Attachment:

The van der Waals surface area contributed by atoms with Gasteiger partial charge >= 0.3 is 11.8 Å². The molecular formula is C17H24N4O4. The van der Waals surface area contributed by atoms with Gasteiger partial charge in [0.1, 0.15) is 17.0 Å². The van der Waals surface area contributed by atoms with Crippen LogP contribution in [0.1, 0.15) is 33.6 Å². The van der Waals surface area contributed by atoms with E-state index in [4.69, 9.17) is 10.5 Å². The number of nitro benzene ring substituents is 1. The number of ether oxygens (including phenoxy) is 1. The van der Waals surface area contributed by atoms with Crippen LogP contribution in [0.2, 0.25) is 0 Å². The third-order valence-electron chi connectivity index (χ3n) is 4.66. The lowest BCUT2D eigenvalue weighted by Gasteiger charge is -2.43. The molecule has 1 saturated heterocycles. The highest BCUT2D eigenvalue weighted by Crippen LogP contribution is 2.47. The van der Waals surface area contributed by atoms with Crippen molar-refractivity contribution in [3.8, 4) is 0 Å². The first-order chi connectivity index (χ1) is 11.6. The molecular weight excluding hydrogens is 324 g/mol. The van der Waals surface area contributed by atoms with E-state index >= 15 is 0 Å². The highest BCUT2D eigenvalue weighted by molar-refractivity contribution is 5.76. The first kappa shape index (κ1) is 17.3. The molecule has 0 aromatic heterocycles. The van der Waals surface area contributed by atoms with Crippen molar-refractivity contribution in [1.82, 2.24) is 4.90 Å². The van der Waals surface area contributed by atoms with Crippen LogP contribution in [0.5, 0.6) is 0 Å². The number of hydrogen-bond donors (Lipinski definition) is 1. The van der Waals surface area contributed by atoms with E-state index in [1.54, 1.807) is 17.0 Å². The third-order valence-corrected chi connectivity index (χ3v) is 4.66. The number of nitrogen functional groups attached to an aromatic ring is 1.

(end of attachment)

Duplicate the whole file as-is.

The van der Waals surface area contributed by atoms with Gasteiger partial charge >= 0.3 is 11.8 Å². The molecular formula is C17H24N4O4. The van der Waals surface area contributed by atoms with Gasteiger partial charge in [0.1, 0.15) is 17.0 Å². The van der Waals surface area contributed by atoms with Crippen LogP contribution in [0.1, 0.15) is 33.6 Å². The van der Waals surface area contributed by atoms with E-state index in [4.69, 9.17) is 10.5 Å². The number of nitro benzene ring substituents is 1. The number of ether oxygens (including phenoxy) is 1. The van der Waals surface area contributed by atoms with Crippen LogP contribution in [0.2, 0.25) is 0 Å². The third-order valence-electron chi connectivity index (χ3n) is 4.66. The lowest BCUT2D eigenvalue weighted by Gasteiger charge is -2.43. The molecule has 1 saturated heterocycles. The highest BCUT2D eigenvalue weighted by Crippen LogP contribution is 2.47. The van der Waals surface area contributed by atoms with Crippen molar-refractivity contribution in [3.8, 4) is 0 Å². The first-order chi connectivity index (χ1) is 11.6. The molecular weight excluding hydrogens is 324 g/mol. The van der Waals surface area contributed by atoms with E-state index >= 15 is 0 Å². The highest BCUT2D eigenvalue weighted by molar-refractivity contribution is 5.76. The first kappa shape index (κ1) is 17.3. The molecule has 0 aromatic heterocycles. The van der Waals surface area contributed by atoms with Crippen molar-refractivity contribution in [1.82, 2.24) is 4.90 Å². The van der Waals surface area contributed by atoms with Crippen LogP contribution in [0.5, 0.6) is 0 Å². The number of hydrogen-bond donors (Lipinski definition) is 1. The van der Waals surface area contributed by atoms with E-state index in [1.54, 1.807) is 17.0 Å². The third-order valence-corrected chi connectivity index (χ3v) is 4.66. The number of nitrogen functional groups attached to an aromatic ring is 1.